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Establishing Writing Goals and Developing Good Writing Habits

This post is the twenty-second in a series about writing a novel. You can check out the list of past topics at the end of this post.

Ahh…it is a new year. This could be the year you finish (or start) your novel. To help you reach that goal, I want to talk about setting writing goals and developing good writing habits. Now if you are one of those people who makes New Year’s resolutions, you can check out my post on 5 New Year’s Resolutions for Writers.

Establishing Writing Goals

Image result for writing goalIn life, something always comes up and unfortunately, it isn’t always writing. To stay on track and complete your novel, you may need to establish some writing goals.

To do this you need to be specific and realistic. Don’t just say you want to write each day. Set yourself a goal of how many hours, words or pages. Some authors like to set daily goals while others set weekly goals.

But no matter which you choose, make sure your goals are realistic. Nothing is more discouraging as never reaching your planned amount of writing because you were too ambitious when setting your goals. You don’t want to set a 25,000 word weekly goal if you can barely get 1000 written each day. You want it to be something that you can actually reach.

Maybe setting a specific word count worries you. In that case, you might want to set a certain amount of time to write. If you do this, you may want to find a block of time that you know you can consistently do some uninterrupted writing. It can be in the mornings before the rest of the family gets up or before you get caught up in your to-do list. Or maybe your time will be in the evening when everyone is in bed or during lunch at your office.  Don’t just find a few spare minutes here and there. Look for a set block of time that you can dedicate to nothing but writing. (To be the most productive with your set time, check out my post on avoiding time wasters.)

Image result for good writing habits

Developing Good Writing Habit

Now that you have established your writing goals, check out these good writing habits to help improve your writing.

1.) Establish a daily writing schedule – A daily writing habit is crucial to improving your writing. It is better to write fifteen minutes a day than to binge for six hours over the weekend.  Much like an athlete, you need daily practice to improve.

2.) Don’t forget to read – You can learn a lot about writing by reading what others have done. You can learn what not to do or what you don’t like as well as pick up ideas for things that did work out well. Pay attention to sentence structure, word choice and how the material flows. Check to see how (or if) the author successfully draws you into the story.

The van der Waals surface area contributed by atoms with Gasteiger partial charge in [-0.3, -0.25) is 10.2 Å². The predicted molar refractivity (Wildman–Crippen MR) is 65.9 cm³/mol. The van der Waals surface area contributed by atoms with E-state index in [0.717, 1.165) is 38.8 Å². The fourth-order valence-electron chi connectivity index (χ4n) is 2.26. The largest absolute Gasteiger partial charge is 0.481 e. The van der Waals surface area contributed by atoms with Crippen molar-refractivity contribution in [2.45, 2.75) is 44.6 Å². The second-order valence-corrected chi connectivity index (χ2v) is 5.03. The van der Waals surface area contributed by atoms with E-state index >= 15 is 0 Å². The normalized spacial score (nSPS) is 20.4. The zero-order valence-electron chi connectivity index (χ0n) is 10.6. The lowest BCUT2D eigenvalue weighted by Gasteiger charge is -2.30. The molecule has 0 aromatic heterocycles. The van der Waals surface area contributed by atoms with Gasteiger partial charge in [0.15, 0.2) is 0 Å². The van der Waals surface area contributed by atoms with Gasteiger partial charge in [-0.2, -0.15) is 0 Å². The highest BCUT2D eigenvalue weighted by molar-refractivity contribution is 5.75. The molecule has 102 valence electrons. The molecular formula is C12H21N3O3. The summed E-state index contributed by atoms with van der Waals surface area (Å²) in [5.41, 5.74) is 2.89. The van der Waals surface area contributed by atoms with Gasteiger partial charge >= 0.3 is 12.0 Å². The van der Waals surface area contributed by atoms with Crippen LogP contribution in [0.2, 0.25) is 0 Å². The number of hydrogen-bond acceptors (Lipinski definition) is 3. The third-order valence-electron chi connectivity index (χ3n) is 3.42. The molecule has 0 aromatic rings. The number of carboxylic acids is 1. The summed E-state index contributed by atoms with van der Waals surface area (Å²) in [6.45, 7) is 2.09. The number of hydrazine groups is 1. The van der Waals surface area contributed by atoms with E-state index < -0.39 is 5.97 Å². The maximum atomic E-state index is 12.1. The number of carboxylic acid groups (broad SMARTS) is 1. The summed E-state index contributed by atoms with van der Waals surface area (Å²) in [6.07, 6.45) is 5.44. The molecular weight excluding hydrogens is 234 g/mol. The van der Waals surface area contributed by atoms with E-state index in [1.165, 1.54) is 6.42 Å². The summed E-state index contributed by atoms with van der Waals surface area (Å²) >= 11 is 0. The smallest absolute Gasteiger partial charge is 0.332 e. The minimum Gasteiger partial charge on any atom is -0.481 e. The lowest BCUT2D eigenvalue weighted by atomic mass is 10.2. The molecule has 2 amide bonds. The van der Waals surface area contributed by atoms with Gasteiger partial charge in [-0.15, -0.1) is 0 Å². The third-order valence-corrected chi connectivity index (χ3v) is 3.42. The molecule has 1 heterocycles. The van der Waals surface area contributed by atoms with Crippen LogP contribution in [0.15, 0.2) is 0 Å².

3.) Finish what you start – All too often writers begin something, and then a newer, better idea (or even just life) comes along, and they abandon what they were working on. Shiny, new ideas are always tempting. Don’t give in! Unless you are absolutely stuck on your project, wrap up your current project before moving on. (That doesn’t mean you can’t jot down your idea in a notebook so you can expand on it later. It just means don’t get distracted by the new project.)

4.) Write now, edit later – It is important to just write and not judge what you have written down. (At least not at first.) Even experienced writers don’t crank out perfect first drafts. Set a timer and just write.  And accept that much of what you write in your first draft may not make it into the book. The important thing here is to write. You can worry about word choices and sentence structure later.

5.) Know your craft – As a writer you need to understand thinks like grammar, spelling and punctuation as well as the importance of editing and polishing your work before you show it around. Make sure you learn the rules and then be sure to edit, edit, edit. Consult grammar and style guides if necessary and learn to properly format your documents. You can learn a lot by revising or rewriting what you already wrote.

Improving your writing is hard work. Maintaining a consistent writing schedule is hard especially with so many distractions vying for your attention. But the only way to improve is to practice, practice, practice.

Previous topics

#1 – Deciding to write a novel – Writing Myths

#2 – Three areas to develop before starting to write a novel

#3 – Finding a Story Idea and How to Know if it “good enough”

#4 – Developing Characters for your Novel

#5 – Major characters? Minor Characters? Where does everyone fit in?

#6 – Developing the Setting for your Novel

#7 – The importance of developing conflict in your novel plot

#8 – To Outline or not to outline 

#9 – The importance of a story arc

#10 – The importance of tension and pace

#11 – Prologue and opening scenes

#12 – Beginning and ending scenes in a novel

#13 – The importance of dialogue…and a few tips on how to write it

#14 – Using Internal Dialogue in your novel

#15 – More dialogue tips and help with dialogue tags

#16 – Knowing and incorporating back story into your novel

#17 – Hinting at what is to come with foreshadowing

#18 – Tips for writing different scenes in your novel

#19 – Dealing with Writer’s Block

#20 – Killing a Character in your Novel

#21 – Keeping things realistic in your novel


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The Fraternal Twin
MEET BARBARA CARTER